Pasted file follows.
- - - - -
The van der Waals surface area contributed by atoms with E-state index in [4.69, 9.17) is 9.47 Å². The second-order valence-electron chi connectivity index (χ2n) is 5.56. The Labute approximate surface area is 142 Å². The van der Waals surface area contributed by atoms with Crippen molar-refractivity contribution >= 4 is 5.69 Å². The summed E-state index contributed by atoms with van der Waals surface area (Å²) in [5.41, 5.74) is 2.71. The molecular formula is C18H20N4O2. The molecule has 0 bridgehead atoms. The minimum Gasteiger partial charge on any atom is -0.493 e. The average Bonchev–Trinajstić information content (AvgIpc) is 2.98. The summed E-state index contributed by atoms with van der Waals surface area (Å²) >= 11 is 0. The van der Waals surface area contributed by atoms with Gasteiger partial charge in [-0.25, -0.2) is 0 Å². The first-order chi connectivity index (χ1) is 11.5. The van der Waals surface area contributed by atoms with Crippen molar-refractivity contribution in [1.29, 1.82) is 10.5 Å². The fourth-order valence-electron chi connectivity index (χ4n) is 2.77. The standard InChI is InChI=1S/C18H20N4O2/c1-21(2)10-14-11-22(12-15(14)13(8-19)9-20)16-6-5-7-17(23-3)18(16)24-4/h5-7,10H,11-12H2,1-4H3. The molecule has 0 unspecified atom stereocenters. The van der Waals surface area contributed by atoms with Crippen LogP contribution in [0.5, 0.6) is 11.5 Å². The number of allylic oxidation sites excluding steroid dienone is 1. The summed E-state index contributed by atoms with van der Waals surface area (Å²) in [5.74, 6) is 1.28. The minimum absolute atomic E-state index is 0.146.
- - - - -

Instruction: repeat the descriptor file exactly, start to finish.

The van der Waals surface area contributed by atoms with E-state index in [4.69, 9.17) is 9.47 Å². The second-order valence-electron chi connectivity index (χ2n) is 5.56. The Labute approximate surface area is 142 Å². The van der Waals surface area contributed by atoms with Crippen molar-refractivity contribution >= 4 is 5.69 Å². The summed E-state index contributed by atoms with van der Waals surface area (Å²) in [5.41, 5.74) is 2.71. The molecular formula is C18H20N4O2. The molecule has 0 bridgehead atoms. The minimum Gasteiger partial charge on any atom is -0.493 e. The average Bonchev–Trinajstić information content (AvgIpc) is 2.98. The summed E-state index contributed by atoms with van der Waals surface area (Å²) >= 11 is 0. The van der Waals surface area contributed by atoms with Gasteiger partial charge in [-0.25, -0.2) is 0 Å². The first-order chi connectivity index (χ1) is 11.5. The van der Waals surface area contributed by atoms with Crippen molar-refractivity contribution in [1.29, 1.82) is 10.5 Å². The fourth-order valence-electron chi connectivity index (χ4n) is 2.77. The standard InChI is InChI=1S/C18H20N4O2/c1-21(2)10-14-11-22(12-15(14)13(8-19)9-20)16-6-5-7-17(23-3)18(16)24-4/h5-7,10H,11-12H2,1-4H3. The molecule has 0 unspecified atom stereocenters. The van der Waals surface area contributed by atoms with Crippen LogP contribution in [0.5, 0.6) is 11.5 Å². The number of allylic oxidation sites excluding steroid dienone is 1. The summed E-state index contributed by atoms with van der Waals surface area (Å²) in [5.74, 6) is 1.28. The minimum absolute atomic E-state index is 0.146.